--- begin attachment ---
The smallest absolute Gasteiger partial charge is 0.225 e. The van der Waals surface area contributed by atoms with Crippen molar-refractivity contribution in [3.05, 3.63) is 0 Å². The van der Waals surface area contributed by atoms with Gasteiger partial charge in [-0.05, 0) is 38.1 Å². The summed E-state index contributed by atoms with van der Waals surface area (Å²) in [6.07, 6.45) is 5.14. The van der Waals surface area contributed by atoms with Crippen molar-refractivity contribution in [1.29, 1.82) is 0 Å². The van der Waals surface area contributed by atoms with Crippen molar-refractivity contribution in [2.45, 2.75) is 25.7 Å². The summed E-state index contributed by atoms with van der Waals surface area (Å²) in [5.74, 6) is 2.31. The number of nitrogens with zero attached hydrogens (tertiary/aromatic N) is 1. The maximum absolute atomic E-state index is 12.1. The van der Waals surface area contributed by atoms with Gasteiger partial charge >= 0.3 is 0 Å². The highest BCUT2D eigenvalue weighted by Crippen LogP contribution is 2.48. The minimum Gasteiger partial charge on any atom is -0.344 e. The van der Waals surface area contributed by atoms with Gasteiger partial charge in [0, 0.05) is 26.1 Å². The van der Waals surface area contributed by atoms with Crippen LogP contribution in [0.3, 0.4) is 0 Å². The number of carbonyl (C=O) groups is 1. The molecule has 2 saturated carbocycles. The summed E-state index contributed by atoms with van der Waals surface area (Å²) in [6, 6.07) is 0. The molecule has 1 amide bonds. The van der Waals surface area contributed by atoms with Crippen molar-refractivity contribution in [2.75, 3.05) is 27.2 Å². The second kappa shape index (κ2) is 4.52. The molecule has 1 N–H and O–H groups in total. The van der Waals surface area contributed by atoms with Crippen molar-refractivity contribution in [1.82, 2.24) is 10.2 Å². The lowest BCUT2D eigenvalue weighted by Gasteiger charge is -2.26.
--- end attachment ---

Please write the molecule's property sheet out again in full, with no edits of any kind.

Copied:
The smallest absolute Gasteiger partial charge is 0.225 e. The van der Waals surface area contributed by atoms with Crippen molar-refractivity contribution in [3.05, 3.63) is 0 Å². The van der Waals surface area contributed by atoms with Gasteiger partial charge in [-0.05, 0) is 38.1 Å². The summed E-state index contributed by atoms with van der Waals surface area (Å²) in [6.07, 6.45) is 5.14. The van der Waals surface area contributed by atoms with Crippen molar-refractivity contribution in [1.29, 1.82) is 0 Å². The van der Waals surface area contributed by atoms with Crippen molar-refractivity contribution in [2.45, 2.75) is 25.7 Å². The summed E-state index contributed by atoms with van der Waals surface area (Å²) in [5.74, 6) is 2.31. The number of nitrogens with zero attached hydrogens (tertiary/aromatic N) is 1. The maximum absolute atomic E-state index is 12.1. The van der Waals surface area contributed by atoms with Gasteiger partial charge >= 0.3 is 0 Å². The highest BCUT2D eigenvalue weighted by Crippen LogP contribution is 2.48. The minimum Gasteiger partial charge on any atom is -0.344 e. The van der Waals surface area contributed by atoms with Gasteiger partial charge in [0, 0.05) is 26.1 Å². The van der Waals surface area contributed by atoms with Crippen LogP contribution in [0.3, 0.4) is 0 Å². The number of carbonyl (C=O) groups is 1. The molecule has 2 saturated carbocycles. The summed E-state index contributed by atoms with van der Waals surface area (Å²) in [6, 6.07) is 0. The molecule has 1 amide bonds. The van der Waals surface area contributed by atoms with Crippen molar-refractivity contribution in [2.75, 3.05) is 27.2 Å². The second kappa shape index (κ2) is 4.52. The molecule has 1 N–H and O–H groups in total. The van der Waals surface area contributed by atoms with Crippen molar-refractivity contribution in [1.82, 2.24) is 10.2 Å². The lowest BCUT2D eigenvalue weighted by Gasteiger charge is -2.26.